One of the central Republican talking points in the Ukraine
scandal has been that the Ukrainian aid package was ultimately released without
President Trump getting his requested announcement from President Zelensky that
Ukraine was opening an investigation into Hunter Biden and Burisma. If Ukraine
got its aid without submitting to Trump’s demand, the president’s defenders
argue, then how could there have been a quid pro quo? The answer was not always
readily apparent, but, as more information comes out, the inner workings of the
secret deal are becoming known.
For example, at first, it appeared that the quid pro quo for
aid might relate solely to the July 25 phone call between the two presidents.
After testimony from numerous Trump-appointed State Department officials, however, it now seems
that trading aid for political favors had been official Trump Administration
policy for weeks, if not months.
Likewise, light is also being shed on the Ukrainian side of
the deal. The New
York Times reported last week that, after the Ukrainians initially protested
to Bill Taylor that they “did not want to be used as a pawn in a U.S.
re-election campaign,” they bowed to pressure and became willing to make the
announcement to get the US aid they needed to fight Russia-backed rebel forces.
Accepting Trump’s demand to make an announcement would have risked jeopardizing
future aid by politicizing the Ukrainian war, but the Zelensky government felt
that it had no choice.
“I said that resumption of the U.S. aid would likely not
occur until Ukraine provided the public anticorruption statement that we had
been discussing for many weeks,” Ambassador Gordon Sondland testified to Congress.
Per the Times report, President Trump wanted Zelensky to make
the announcement on CNN, but, aware that Trump considered CNN to be “fake news,”
the Ukrainians were concerned that an appearance on the network work would
further alienate Trump. But Trump had also tweeted in August that Fox News “isn’t working for us anymore.” The Ukrainians finally scheduled
an interview with CNN’s Fareed Zakaria on Sept. 13 in which the announcement would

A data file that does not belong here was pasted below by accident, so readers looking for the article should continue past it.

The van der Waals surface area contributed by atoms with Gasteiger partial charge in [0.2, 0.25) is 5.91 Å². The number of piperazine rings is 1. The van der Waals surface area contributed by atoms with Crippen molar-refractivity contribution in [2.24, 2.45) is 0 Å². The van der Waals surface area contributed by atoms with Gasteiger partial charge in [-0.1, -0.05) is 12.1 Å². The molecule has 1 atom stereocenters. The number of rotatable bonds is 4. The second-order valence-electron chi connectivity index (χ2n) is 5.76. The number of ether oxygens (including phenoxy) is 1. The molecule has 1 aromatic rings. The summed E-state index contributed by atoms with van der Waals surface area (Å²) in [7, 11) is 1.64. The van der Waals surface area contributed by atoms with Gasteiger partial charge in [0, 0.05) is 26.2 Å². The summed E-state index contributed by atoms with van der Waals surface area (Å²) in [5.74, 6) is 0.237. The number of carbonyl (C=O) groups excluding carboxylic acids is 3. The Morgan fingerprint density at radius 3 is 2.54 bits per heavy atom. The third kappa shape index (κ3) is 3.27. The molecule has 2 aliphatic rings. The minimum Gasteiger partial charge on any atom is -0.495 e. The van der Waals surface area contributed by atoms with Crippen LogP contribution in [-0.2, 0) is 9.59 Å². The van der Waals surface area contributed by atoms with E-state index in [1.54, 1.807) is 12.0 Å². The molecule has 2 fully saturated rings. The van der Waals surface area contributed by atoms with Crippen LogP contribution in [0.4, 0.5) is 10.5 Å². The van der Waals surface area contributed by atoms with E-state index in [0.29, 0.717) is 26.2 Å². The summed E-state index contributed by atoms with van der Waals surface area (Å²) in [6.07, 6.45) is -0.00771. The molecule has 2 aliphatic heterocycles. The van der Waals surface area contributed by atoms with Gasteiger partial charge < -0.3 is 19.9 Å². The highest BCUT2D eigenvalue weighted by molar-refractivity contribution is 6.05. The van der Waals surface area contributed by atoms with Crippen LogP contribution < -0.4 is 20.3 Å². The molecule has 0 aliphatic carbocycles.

have been made.
As Bill Taylor testified last week, “Ambassador Sondland
said that this conversation concluded with President Zelensky agreeing to make
a public statement in an interview on CNN.”
confirmed that an interview agreement was close, saying, “Things picked up
around August and September, I went to Kiev to meet with him. It seemed it was
confirmed. And then it fell apart.”
But why did the Zelensky interview never happen? On Sept.
9, the inspector general of the intelligence community notified Democrats
and Republicans of the House intelligence committee that he had received the
whistleblower complaint and found the information credible. The Trump Administration
released the aid package two days later on Sept. 11.
Even at that point, it isn’t clear that President Trump
authorized release of the aid. Bloomberg reported last week that, because September was the last month of the federal
fiscal year, the aid money had to be spent by Sept. 30 or else it would have to
be reappropriated by Congress. To spend the money by the end of the month, it
had to start moving around the middle of the month because of a two-week
notification requirement for Congress.
National Security Advisor John Bolton, an outspoken critic
of Trump’s extortion plan, stepped up in early September and authorized the
State Department to spend the money. The move reportedly took the White House by
surprise. A week later, Bolton resigned.
In the end, the Republican claim of “no harm, no foul” falls
apart unless you think that incompetence is an adequate defense for abuse of
power. President Trump clearly intended to a quid pro quo that would have
benefited his reelection campaign by smearing Joe Biden, the likely Democratic
nominee. That the scheme fell apart before it came to fruition is not a credit
to the president’s ethics and morality. Rather, the Republican argument that an
unsuccessful crime is not a crime at all is reminiscent of Sideshow Bob’s claim
that he was imprisoned for a crime that he did not commit.
“Attempted murder,” lamented Bob to the Simpson family way
back in season six. “Now honestly what is that? Can you win a Nobel Prize for
The evidence points toward an unethical quid pro quo in
which President Trump abused his presidential power to attempt political gain.
The attempt almost succeeded, but the fact that it failed does not exonerate
the president. If he emerges from the Ukraine scandal unpunished, there is
every indication that he will continue to abuse his office as long as he holds